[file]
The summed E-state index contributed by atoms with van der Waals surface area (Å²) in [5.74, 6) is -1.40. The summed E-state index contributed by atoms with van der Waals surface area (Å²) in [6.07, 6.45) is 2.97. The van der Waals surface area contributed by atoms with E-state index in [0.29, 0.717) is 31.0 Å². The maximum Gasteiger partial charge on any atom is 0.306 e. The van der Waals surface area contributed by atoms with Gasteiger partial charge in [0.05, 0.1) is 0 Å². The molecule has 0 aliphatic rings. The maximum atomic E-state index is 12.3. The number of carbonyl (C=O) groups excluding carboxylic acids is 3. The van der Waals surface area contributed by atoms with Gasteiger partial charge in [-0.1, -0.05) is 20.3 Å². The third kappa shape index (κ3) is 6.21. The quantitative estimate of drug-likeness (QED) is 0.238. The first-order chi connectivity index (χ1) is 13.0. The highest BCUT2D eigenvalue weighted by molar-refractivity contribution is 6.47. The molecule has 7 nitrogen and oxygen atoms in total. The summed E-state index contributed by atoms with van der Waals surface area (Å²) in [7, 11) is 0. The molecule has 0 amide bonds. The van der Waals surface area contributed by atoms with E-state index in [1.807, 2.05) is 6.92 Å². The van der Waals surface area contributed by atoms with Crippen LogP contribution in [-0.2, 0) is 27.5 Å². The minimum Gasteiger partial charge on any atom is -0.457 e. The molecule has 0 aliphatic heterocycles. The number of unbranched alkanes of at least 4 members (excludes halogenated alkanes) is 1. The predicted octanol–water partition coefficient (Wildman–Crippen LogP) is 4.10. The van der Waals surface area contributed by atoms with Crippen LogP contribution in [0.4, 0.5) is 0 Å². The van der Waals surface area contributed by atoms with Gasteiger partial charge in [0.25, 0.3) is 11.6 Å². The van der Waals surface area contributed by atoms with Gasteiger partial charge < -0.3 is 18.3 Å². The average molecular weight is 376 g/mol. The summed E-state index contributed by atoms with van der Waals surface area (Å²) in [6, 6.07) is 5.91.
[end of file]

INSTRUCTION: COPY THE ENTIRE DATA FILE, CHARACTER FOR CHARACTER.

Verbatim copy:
The summed E-state index contributed by atoms with van der Waals surface area (Å²) in [5.74, 6) is -1.40. The summed E-state index contributed by atoms with van der Waals surface area (Å²) in [6.07, 6.45) is 2.97. The van der Waals surface area contributed by atoms with E-state index in [0.29, 0.717) is 31.0 Å². The maximum Gasteiger partial charge on any atom is 0.306 e. The van der Waals surface area contributed by atoms with Gasteiger partial charge in [0.05, 0.1) is 0 Å². The molecule has 0 aliphatic rings. The maximum atomic E-state index is 12.3. The number of carbonyl (C=O) groups excluding carboxylic acids is 3. The van der Waals surface area contributed by atoms with Gasteiger partial charge in [-0.1, -0.05) is 20.3 Å². The third kappa shape index (κ3) is 6.21. The quantitative estimate of drug-likeness (QED) is 0.238. The first-order chi connectivity index (χ1) is 13.0. The highest BCUT2D eigenvalue weighted by molar-refractivity contribution is 6.47. The molecule has 7 nitrogen and oxygen atoms in total. The summed E-state index contributed by atoms with van der Waals surface area (Å²) in [7, 11) is 0. The molecule has 0 amide bonds. The van der Waals surface area contributed by atoms with E-state index in [1.807, 2.05) is 6.92 Å². The van der Waals surface area contributed by atoms with Crippen LogP contribution in [-0.2, 0) is 27.5 Å². The minimum Gasteiger partial charge on any atom is -0.457 e. The molecule has 0 aliphatic heterocycles. The number of unbranched alkanes of at least 4 members (excludes halogenated alkanes) is 1. The predicted octanol–water partition coefficient (Wildman–Crippen LogP) is 4.10. The van der Waals surface area contributed by atoms with Crippen LogP contribution in [0.4, 0.5) is 0 Å². The van der Waals surface area contributed by atoms with Gasteiger partial charge in [0.25, 0.3) is 11.6 Å². The van der Waals surface area contributed by atoms with Gasteiger partial charge < -0.3 is 18.3 Å². The average molecular weight is 376 g/mol. The summed E-state index contributed by atoms with van der Waals surface area (Å²) in [6, 6.07) is 5.91.